Guest post by Sachal Lakhavani
Does your organization have a whiteboard culture? When faced with complex problems or collaborating with people with different perspectives, do the people in your organization draw to communicate in a dynamic and visual way, or do they rely solely on verbal explanations and static Powerpoint slides?
I recently attended a panel at SXSW that was instructively entitled “Shut up and Draw.” The panelists, Dan Roam, Sunni Brown and Jessica Hagy, made a very compelling case for why you should cultivate a whiteboard culture in your organization.
Pictures have high information density
This is particularly important in an age of information overload, when people are striving for more efficient ways to consume information. This is one of the driving forces behind the success of image based information sharing such as Pinterest, Instagram and infographics.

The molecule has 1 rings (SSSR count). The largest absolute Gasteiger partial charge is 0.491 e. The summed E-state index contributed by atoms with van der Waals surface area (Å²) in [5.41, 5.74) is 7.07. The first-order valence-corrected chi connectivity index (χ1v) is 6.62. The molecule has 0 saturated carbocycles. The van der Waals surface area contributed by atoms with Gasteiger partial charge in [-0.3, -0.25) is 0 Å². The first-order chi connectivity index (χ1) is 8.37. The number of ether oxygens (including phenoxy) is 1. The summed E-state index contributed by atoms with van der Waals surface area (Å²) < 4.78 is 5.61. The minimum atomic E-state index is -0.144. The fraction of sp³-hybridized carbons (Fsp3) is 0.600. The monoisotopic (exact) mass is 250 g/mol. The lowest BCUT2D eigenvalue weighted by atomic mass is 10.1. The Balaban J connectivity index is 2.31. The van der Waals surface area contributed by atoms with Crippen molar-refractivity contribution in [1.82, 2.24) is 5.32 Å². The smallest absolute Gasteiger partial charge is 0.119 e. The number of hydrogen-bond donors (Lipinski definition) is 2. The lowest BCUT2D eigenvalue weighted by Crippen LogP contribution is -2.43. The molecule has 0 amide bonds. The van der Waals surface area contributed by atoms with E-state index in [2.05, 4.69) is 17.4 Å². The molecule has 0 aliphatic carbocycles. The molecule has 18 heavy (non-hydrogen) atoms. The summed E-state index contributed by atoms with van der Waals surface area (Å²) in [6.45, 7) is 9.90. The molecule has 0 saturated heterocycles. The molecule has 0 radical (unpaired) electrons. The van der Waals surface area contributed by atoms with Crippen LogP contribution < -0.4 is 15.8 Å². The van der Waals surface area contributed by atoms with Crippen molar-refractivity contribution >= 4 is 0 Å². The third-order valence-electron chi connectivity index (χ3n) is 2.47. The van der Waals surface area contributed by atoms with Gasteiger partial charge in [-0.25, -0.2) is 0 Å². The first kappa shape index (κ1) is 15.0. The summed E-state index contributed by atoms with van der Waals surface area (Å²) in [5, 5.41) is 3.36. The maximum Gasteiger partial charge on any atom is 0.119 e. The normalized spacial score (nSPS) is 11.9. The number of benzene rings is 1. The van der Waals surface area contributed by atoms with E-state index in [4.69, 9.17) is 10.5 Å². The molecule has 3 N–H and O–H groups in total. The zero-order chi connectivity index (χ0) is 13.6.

Visual communication is more effective than verbal communication in getting people on the same page
“If you want to convince someone, draw them a picture,” said Roam. “It works much better than words.” According to Roam, the more you talk with people who don’t see things your way, the more you will disagree with them, but a picture can instantly unearth common ground.
This is supported by research that has shown that communicating political information visually is more convincing in “reducing incorrect beliefs” than using the equivalent words. Ironically, the research paper itself makes little use of visualization to make its argument.
Drawing helps to clarify thoughts which are not fully formed in the mind